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This article is from the Electronic and Computer Music FAQ, by Craig Latta Craig.Latta@NetJam.ORG with numerous contributions by others. Which glove interfaces with the Max 'glove' object? (Electronic and Computer Music)

Date: Thu, 20 Feb 92 16:03:49 CST
From: James McCartney <james@astro.as.utexas.EDU>
To: max@dcs.edinburgh.ac.uk
Subject: power glove

The glove object uses the Gold Brick ADB interface from
Transfinite Systems. (617) 969-9570 The cost is $169 for a user system
or $245 for the developer model which provides LEDs for monitoring ADB
activity and other stuff.

More about the powerGlove...

Date: Wed, 01 Sep 1993 08:08:51 -0500 (EST) From: SHRINER@Butler.EDU
Subject: Re: From netjam-max: Nintendo Power Glove. Can it still be got?

I got my powerglove -manual and all- for $50.00 from Fringeware.
Here's the info. Tell Paco Charles from Mr. Presto says hello.
I'm also including some info concerning interfaces.

charles shriner                             Music Composition
ccps@mindvox.phantom.com                            &
VOX:317.254.0739                           Sound Design Studio
FAX:317.283.9930 ATT Woodruff                  Indpls., IN

FringeWare Inc.
PO Box 49921
Austin, TX 78765

Attention : Paco Xander Nathan
........a company called Transfinite Systems (TS) has introduced a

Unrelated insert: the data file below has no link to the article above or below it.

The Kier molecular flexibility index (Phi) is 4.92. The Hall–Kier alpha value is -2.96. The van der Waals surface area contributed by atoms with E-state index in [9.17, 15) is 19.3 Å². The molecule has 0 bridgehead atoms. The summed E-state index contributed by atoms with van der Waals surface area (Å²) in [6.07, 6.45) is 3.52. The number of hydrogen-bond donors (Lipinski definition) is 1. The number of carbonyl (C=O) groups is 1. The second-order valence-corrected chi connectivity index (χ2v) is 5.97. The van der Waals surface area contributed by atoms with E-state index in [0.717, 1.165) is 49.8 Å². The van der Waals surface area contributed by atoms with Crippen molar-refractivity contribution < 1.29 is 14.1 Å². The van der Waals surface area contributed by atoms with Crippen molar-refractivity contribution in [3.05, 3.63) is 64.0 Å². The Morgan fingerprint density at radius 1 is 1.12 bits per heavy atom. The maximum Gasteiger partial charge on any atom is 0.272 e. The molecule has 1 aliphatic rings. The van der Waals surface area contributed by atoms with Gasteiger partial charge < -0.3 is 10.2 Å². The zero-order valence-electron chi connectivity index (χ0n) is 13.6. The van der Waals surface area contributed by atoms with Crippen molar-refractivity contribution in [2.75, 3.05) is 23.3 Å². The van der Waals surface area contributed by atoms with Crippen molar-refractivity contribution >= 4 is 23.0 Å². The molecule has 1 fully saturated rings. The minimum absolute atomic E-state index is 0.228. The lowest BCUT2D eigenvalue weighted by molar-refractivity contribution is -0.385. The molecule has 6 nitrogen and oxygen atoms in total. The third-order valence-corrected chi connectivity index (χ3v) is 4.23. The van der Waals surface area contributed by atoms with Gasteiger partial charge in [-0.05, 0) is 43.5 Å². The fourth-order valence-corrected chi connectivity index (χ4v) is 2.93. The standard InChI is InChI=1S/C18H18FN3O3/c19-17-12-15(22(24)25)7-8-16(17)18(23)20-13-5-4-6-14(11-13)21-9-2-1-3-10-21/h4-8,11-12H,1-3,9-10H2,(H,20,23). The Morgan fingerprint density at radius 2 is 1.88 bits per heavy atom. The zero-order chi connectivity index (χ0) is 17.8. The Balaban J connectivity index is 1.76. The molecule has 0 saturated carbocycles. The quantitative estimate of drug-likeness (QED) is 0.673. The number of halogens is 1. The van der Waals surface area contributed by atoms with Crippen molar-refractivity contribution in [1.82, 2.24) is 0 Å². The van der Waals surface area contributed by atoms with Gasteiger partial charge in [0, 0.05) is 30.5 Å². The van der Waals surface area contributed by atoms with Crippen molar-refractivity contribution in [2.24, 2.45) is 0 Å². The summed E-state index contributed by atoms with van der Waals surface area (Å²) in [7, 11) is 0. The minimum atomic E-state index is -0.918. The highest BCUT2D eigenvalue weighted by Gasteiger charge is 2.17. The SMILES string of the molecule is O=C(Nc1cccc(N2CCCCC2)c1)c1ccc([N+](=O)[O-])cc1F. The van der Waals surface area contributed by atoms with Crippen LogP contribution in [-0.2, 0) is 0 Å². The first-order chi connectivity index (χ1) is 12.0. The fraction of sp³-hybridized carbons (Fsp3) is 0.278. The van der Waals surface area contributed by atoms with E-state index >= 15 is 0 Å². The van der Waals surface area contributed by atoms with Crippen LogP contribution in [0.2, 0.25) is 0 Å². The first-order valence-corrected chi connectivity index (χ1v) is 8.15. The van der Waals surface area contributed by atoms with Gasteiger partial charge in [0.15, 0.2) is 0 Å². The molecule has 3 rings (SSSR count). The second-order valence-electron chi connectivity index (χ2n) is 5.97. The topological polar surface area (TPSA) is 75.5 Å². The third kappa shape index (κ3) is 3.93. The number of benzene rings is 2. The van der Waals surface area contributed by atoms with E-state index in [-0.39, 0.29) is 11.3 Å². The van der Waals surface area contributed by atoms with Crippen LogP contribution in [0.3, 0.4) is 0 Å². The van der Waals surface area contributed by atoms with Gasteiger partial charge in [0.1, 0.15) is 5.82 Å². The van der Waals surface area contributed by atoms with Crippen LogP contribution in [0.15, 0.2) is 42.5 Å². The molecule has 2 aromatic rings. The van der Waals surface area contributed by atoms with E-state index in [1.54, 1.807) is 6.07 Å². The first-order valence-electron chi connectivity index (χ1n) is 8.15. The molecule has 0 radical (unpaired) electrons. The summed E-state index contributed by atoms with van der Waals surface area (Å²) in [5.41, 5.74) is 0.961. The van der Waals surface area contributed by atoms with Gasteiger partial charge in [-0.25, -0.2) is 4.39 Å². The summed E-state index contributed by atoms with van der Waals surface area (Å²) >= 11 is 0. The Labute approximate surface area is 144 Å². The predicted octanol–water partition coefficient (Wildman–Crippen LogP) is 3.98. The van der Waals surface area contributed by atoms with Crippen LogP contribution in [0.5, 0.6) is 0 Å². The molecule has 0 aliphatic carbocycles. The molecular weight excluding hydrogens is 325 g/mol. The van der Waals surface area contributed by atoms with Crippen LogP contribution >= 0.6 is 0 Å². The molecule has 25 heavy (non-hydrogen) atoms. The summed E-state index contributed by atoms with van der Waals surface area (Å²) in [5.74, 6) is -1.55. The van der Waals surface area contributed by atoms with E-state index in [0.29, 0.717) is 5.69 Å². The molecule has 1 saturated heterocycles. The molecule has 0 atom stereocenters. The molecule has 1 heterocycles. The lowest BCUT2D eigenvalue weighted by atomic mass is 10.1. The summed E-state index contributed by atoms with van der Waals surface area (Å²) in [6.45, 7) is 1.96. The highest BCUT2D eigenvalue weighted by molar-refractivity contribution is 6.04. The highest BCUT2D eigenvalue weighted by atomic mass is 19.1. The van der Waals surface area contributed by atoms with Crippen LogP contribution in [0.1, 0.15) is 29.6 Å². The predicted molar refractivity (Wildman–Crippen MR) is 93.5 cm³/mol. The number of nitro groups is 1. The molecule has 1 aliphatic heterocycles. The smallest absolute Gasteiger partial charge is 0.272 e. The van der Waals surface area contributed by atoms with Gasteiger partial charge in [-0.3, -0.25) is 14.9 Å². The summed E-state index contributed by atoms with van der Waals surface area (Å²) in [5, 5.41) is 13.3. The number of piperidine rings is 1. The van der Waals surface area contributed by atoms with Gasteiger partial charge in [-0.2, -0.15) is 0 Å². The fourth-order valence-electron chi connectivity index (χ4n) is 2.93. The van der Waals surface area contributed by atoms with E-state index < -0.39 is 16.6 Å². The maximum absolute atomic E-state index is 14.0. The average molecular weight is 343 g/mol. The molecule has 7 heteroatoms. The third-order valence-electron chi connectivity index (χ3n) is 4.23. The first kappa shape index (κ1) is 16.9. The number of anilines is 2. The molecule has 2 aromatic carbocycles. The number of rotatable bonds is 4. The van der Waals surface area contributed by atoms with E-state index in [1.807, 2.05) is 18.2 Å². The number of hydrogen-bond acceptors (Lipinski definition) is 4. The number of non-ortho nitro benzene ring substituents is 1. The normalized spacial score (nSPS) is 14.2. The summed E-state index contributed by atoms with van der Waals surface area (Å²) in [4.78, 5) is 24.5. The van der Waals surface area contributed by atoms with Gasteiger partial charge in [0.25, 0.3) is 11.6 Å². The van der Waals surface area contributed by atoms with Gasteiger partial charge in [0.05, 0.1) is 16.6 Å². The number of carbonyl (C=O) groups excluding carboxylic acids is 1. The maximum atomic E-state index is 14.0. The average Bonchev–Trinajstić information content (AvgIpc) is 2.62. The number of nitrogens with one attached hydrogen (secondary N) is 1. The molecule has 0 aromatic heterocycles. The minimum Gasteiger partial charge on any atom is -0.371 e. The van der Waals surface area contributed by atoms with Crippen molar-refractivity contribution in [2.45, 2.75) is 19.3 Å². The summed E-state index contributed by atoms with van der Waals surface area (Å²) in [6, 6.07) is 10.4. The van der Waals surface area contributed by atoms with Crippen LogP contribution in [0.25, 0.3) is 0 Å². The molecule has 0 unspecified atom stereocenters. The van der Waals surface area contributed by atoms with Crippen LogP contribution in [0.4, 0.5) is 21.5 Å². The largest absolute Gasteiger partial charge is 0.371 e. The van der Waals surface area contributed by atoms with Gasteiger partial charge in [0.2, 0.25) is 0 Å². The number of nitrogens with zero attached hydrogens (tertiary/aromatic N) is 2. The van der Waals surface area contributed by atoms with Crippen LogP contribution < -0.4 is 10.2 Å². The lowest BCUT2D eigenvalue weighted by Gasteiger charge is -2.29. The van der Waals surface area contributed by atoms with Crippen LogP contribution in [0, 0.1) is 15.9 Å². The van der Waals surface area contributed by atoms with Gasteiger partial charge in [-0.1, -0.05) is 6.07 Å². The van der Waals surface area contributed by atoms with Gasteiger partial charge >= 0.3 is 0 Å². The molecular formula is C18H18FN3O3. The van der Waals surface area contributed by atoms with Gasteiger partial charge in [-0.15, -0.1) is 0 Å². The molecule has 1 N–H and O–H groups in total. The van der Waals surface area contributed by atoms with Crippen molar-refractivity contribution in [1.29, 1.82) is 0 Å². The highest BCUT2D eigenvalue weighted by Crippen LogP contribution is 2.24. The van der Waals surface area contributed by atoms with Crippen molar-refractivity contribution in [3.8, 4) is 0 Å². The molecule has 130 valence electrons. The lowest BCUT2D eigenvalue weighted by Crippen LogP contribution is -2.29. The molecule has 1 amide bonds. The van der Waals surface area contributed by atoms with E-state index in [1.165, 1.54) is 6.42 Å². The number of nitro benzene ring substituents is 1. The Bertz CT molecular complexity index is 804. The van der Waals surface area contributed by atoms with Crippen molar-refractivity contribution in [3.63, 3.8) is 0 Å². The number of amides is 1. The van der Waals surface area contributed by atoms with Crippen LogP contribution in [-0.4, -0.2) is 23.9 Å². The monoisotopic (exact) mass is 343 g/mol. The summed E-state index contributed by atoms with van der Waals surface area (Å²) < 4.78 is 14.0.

little ADB device called Gold Brick, which provides
translations between a Mac or Apple IIgs and various
Nintendo-compatible controller devices. (Luckily, Transfinite
Systems sent us the Gold Brick manual, because the concept of a
controller interface is not one that is inherently obvious.) Nintendo-controller compatibility is an interesting ability,
because some Nintendo games support 2D and 3D motion using a
number of different controllers............I haven't seen any of
these devices, but Gold Brick can translate controller input
from the Broderbund UForce, the Nintendo Power Pad, the
Enteractive Roll&Rocker and the Mattel Power Glove. (Game
companies are very serious about trademarks, as you can tell.) Of these, the only one I know anything about is the Power
Glove, because it is a commercial version of the Data Glove
used in the virtual reality experiments. With the Data Glove
(or presumably the Power Glove), you can move virtual objects
around in a virtual space (viewed through a head-mounted